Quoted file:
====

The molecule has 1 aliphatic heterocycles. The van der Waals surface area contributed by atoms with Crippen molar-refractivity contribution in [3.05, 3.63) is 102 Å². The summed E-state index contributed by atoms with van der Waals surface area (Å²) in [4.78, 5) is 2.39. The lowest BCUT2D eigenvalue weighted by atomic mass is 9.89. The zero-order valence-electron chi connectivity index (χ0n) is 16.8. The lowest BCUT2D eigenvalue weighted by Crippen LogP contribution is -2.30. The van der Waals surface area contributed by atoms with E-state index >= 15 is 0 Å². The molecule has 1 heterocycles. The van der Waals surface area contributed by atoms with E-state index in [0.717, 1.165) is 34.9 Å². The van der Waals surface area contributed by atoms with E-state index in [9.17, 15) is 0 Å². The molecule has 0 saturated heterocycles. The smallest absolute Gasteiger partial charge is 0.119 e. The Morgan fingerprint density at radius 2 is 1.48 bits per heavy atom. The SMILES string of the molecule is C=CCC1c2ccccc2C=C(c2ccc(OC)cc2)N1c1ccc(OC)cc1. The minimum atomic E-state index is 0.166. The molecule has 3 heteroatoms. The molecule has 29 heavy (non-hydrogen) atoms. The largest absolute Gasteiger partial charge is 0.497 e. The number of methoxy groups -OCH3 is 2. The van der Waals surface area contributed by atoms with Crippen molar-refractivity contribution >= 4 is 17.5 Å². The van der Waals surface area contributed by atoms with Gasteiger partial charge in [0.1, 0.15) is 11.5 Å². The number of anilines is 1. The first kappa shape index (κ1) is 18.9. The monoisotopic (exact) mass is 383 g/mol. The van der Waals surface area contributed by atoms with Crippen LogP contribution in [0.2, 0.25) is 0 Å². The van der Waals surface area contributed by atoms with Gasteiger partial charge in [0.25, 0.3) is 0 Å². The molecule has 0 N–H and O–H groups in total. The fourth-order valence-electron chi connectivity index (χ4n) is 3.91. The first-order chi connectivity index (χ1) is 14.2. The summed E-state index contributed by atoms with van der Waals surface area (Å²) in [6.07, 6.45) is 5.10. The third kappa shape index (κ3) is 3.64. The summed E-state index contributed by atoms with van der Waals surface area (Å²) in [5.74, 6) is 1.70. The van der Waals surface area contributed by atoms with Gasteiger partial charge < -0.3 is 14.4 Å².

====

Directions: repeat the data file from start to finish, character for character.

The molecule has 1 aliphatic heterocycles. The van der Waals surface area contributed by atoms with Crippen molar-refractivity contribution in [3.05, 3.63) is 102 Å². The summed E-state index contributed by atoms with van der Waals surface area (Å²) in [4.78, 5) is 2.39. The lowest BCUT2D eigenvalue weighted by atomic mass is 9.89. The zero-order valence-electron chi connectivity index (χ0n) is 16.8. The lowest BCUT2D eigenvalue weighted by Crippen LogP contribution is -2.30. The van der Waals surface area contributed by atoms with E-state index >= 15 is 0 Å². The molecule has 1 heterocycles. The van der Waals surface area contributed by atoms with E-state index in [0.717, 1.165) is 34.9 Å². The van der Waals surface area contributed by atoms with E-state index in [9.17, 15) is 0 Å². The molecule has 0 saturated heterocycles. The smallest absolute Gasteiger partial charge is 0.119 e. The Morgan fingerprint density at radius 2 is 1.48 bits per heavy atom. The SMILES string of the molecule is C=CCC1c2ccccc2C=C(c2ccc(OC)cc2)N1c1ccc(OC)cc1. The minimum atomic E-state index is 0.166. The molecule has 3 heteroatoms. The molecule has 29 heavy (non-hydrogen) atoms. The largest absolute Gasteiger partial charge is 0.497 e. The number of methoxy groups -OCH3 is 2. The van der Waals surface area contributed by atoms with Crippen molar-refractivity contribution >= 4 is 17.5 Å². The van der Waals surface area contributed by atoms with Gasteiger partial charge in [0.1, 0.15) is 11.5 Å². The number of anilines is 1. The first kappa shape index (κ1) is 18.9. The monoisotopic (exact) mass is 383 g/mol. The van der Waals surface area contributed by atoms with Crippen LogP contribution in [0.2, 0.25) is 0 Å². The van der Waals surface area contributed by atoms with Gasteiger partial charge in [0.25, 0.3) is 0 Å². The molecule has 0 N–H and O–H groups in total. The fourth-order valence-electron chi connectivity index (χ4n) is 3.91. The first-order chi connectivity index (χ1) is 14.2. The summed E-state index contributed by atoms with van der Waals surface area (Å²) in [6.07, 6.45) is 5.10. The third kappa shape index (κ3) is 3.64. The summed E-state index contributed by atoms with van der Waals surface area (Å²) in [5.74, 6) is 1.70. The van der Waals surface area contributed by atoms with Gasteiger partial charge < -0.3 is 14.4 Å².